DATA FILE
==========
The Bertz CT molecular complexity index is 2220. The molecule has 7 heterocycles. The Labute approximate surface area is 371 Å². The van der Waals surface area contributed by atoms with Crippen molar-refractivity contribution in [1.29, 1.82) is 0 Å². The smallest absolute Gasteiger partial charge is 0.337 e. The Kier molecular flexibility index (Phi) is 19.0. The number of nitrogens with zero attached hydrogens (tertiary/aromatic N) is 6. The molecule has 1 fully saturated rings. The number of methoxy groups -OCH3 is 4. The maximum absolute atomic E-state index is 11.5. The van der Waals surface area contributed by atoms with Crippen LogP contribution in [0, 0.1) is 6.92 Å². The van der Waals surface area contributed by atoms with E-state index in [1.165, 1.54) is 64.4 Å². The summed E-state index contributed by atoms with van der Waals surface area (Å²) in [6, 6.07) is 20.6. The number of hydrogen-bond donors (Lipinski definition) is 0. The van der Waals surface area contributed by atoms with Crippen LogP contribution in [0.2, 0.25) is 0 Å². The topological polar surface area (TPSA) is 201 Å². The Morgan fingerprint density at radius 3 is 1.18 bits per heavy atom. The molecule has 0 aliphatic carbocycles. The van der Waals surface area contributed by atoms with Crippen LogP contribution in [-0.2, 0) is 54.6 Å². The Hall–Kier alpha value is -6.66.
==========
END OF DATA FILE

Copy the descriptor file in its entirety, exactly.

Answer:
The Bertz CT molecular complexity index is 2220. The molecule has 7 heterocycles. The Labute approximate surface area is 371 Å². The van der Waals surface area contributed by atoms with Crippen molar-refractivity contribution in [1.29, 1.82) is 0 Å². The smallest absolute Gasteiger partial charge is 0.337 e. The Kier molecular flexibility index (Phi) is 19.0. The number of nitrogens with zero attached hydrogens (tertiary/aromatic N) is 6. The molecule has 1 fully saturated rings. The number of methoxy groups -OCH3 is 4. The maximum absolute atomic E-state index is 11.5. The van der Waals surface area contributed by atoms with Crippen LogP contribution in [0, 0.1) is 6.92 Å². The van der Waals surface area contributed by atoms with E-state index in [1.165, 1.54) is 64.4 Å². The summed E-state index contributed by atoms with van der Waals surface area (Å²) in [6, 6.07) is 20.6. The number of hydrogen-bond donors (Lipinski definition) is 0. The van der Waals surface area contributed by atoms with Crippen LogP contribution in [0.2, 0.25) is 0 Å². The topological polar surface area (TPSA) is 201 Å². The Morgan fingerprint density at radius 3 is 1.18 bits per heavy atom. The molecule has 0 aliphatic carbocycles. The van der Waals surface area contributed by atoms with Crippen LogP contribution in [-0.2, 0) is 54.6 Å². The Hall–Kier alpha value is -6.66.